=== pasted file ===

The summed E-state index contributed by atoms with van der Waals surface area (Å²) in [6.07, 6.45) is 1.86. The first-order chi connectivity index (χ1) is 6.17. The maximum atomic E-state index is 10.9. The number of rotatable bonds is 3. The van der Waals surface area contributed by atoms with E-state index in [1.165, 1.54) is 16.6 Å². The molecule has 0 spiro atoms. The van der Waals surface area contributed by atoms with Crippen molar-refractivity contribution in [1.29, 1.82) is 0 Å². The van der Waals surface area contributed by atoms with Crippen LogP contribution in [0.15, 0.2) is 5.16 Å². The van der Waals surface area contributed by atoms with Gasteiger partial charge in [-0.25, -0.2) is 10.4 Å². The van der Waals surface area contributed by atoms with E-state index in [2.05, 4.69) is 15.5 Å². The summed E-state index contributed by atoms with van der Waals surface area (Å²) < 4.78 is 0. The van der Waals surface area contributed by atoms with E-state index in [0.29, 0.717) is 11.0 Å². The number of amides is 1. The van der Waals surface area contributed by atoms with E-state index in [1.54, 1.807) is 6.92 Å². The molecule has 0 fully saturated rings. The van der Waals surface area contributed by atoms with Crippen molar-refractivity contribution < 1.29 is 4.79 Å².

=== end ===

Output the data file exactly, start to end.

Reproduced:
The summed E-state index contributed by atoms with van der Waals surface area (Å²) in [6.07, 6.45) is 1.86. The first-order chi connectivity index (χ1) is 6.17. The maximum atomic E-state index is 10.9. The number of rotatable bonds is 3. The van der Waals surface area contributed by atoms with E-state index in [1.165, 1.54) is 16.6 Å². The molecule has 0 spiro atoms. The van der Waals surface area contributed by atoms with Crippen molar-refractivity contribution in [1.29, 1.82) is 0 Å². The van der Waals surface area contributed by atoms with Crippen LogP contribution in [0.15, 0.2) is 5.16 Å². The van der Waals surface area contributed by atoms with Gasteiger partial charge in [-0.25, -0.2) is 10.4 Å². The van der Waals surface area contributed by atoms with E-state index in [2.05, 4.69) is 15.5 Å². The summed E-state index contributed by atoms with van der Waals surface area (Å²) < 4.78 is 0. The van der Waals surface area contributed by atoms with E-state index in [0.29, 0.717) is 11.0 Å². The number of amides is 1. The van der Waals surface area contributed by atoms with E-state index in [1.54, 1.807) is 6.92 Å². The molecule has 0 fully saturated rings. The van der Waals surface area contributed by atoms with Crippen molar-refractivity contribution < 1.29 is 4.79 Å².